The Fed is expected to move to wind down bond buying in the next couple of months, with some strategists putting odds on December, but more on January or even March.
Jeff Kleintop, chief market strategist at LPL Financial, expects the market to make out better next year, and he said stocks can deal with rising yields as long as the move higher isn't rapid. He expects more volatility in 2014 but also sees gains of 10 to 15 percent for the stock market, with a boost from earnings growth.
"The volatility will come from growth scares," said Kleintop, explaining that as the Fed tapers, investors will worry that the economy may not be strong enough to withstand it. As for this year, he expects the market to continue moving higher, adding to the already 26 percent gain in the S&P 500 year to date.
"I think we've got a few more percent to go. I don't think it's huge but I think we could get closer to 30 percent on the year," said Kleintop. "It may be with some ups and downs, but by and large, it's going to be a very low volatility climb to new highs."
Kleintop expects to see retail sales come in above forecast for the holiday season. "I think we're going to come in better than that and consumer discretionary stocks are going to lead us to the highs," he said.
Stuart Freeman, chief equity strategist at Wells Fargo Advisors, does not expect further gains this year. While he sees stocks rising next year—to between 1,850 and 1900—he does not expect much more this year.
"I personally think we're a little ahead of ourselves," he said. "It's going to depend on the data we see in December, but I think the fact we've had such a good year offsets that. Net net, I think we could be not far from here in six weeks from now."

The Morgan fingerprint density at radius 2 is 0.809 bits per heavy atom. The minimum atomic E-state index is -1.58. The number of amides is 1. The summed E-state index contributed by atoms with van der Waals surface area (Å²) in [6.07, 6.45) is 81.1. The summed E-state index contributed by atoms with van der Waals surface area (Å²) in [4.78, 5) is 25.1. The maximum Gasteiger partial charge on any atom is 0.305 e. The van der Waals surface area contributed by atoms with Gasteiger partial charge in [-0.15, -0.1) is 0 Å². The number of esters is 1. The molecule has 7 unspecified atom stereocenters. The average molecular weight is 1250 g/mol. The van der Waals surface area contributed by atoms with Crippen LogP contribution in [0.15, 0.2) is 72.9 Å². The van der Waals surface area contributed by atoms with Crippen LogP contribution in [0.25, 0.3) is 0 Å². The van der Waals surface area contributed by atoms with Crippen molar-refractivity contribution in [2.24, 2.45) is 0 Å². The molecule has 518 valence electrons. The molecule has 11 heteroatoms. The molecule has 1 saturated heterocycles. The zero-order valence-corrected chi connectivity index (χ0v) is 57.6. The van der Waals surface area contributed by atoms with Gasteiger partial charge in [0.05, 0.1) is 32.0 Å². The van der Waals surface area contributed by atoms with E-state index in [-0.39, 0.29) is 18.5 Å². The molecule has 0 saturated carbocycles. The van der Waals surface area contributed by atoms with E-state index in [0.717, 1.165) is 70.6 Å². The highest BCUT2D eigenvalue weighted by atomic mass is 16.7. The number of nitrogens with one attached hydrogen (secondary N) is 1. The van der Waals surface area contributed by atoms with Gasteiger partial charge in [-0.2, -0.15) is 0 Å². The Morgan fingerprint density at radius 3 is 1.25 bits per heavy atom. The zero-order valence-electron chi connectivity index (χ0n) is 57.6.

(Read more: Bubble? What bubble? It's hard to find one yet)
Freeman expects the market will muddle through as the economy gets better.
"We think next year is going to be modest returns with more volatility," he said. The market should be helped by the fact that Fed Vice Chair Janet Yellen has made it clear the Fed will be there for the economy and keep stimulus going as long as it is needed even if it begins to taper bond buying, he added.
The Fed's message has repeatedly been that it will keep short-term rates low even as it withdraws from its quantitative easing program and that the assets on its balance sheet will continue to keep long-end rates low.
"I think jobs get better," Freeman said. "I think consumer confidence lifts a little bit. More people will be touched by the growth we're getting. I think investor confidence has gotten better. We're not looking at euphoric behavior by any means. It doesn't look toppy for that reason."
Stocks closed out the past week at new highs for the Dow and S&P 500. The Dow closed above 16,000 for the first time Thursday, and the S&P 500 finished above 1,800 for the first time Friday. The Nasdaq is closing in on a big round number of its own—4,000, a level it hasn't reached in 13 years.
The Dow finished up 0.7 percent in the past week at 16,064, its seventh week of gains. The S&P ended the week up 0.4 percent at its highs—1,804, a positive sign for the coming week.
Gold was one market to watch in the past week, as it reacted violently to the idea of the Fed tapering its bond buying. Gold settled Friday at $1,244.10, after losing 3.7 percent in its worst weekly decline in more than two months. Strategists say it is technically weak and could fall further.
(Read more: Boom times? Job openings, hiring rise)
Oil ended higher on the week, with West Texas Intermediate futures up 1.1 percent to $94.84. Brent was also higher on the week, up 2.4 percent to $111.05. Traders are watching talks in Geneva on Iran's nuclear program, said to be making progress. A resolution of negotiations between Iran and six nations could lead to a deal that would return Iranian crude to the market, bearish for oil prices.
Earnings: Seadrill, Nuance Comm, Palo Alto Networks, 21Vianet
8:58 a.m. Markit services PMI
10:00 a.m. Pending home sales
Earnings: Hewlett-Packard, Tiffany, Chico's FAS, Signet Jewelers, Eaton Vance, Hormel, Tivo, Barnes and Noble, Analog Devices
9:00 a.m. S&P/Case-Shiller home prices
9:00 a.m. FHFA home prices
10:00 a.m. Consumer confidence
8:30 a.m. Initial claims
8:30 a.m. Durable goods
8:30 a.m. Personal income
9:45 a.m. Chicago PMI
9:55 a.m. Consumer sentiment
10:00 a.m. New home sales
U.S. markets closed
—By CNBC's Patti Domm. Follow here on Twitter @pattidomm.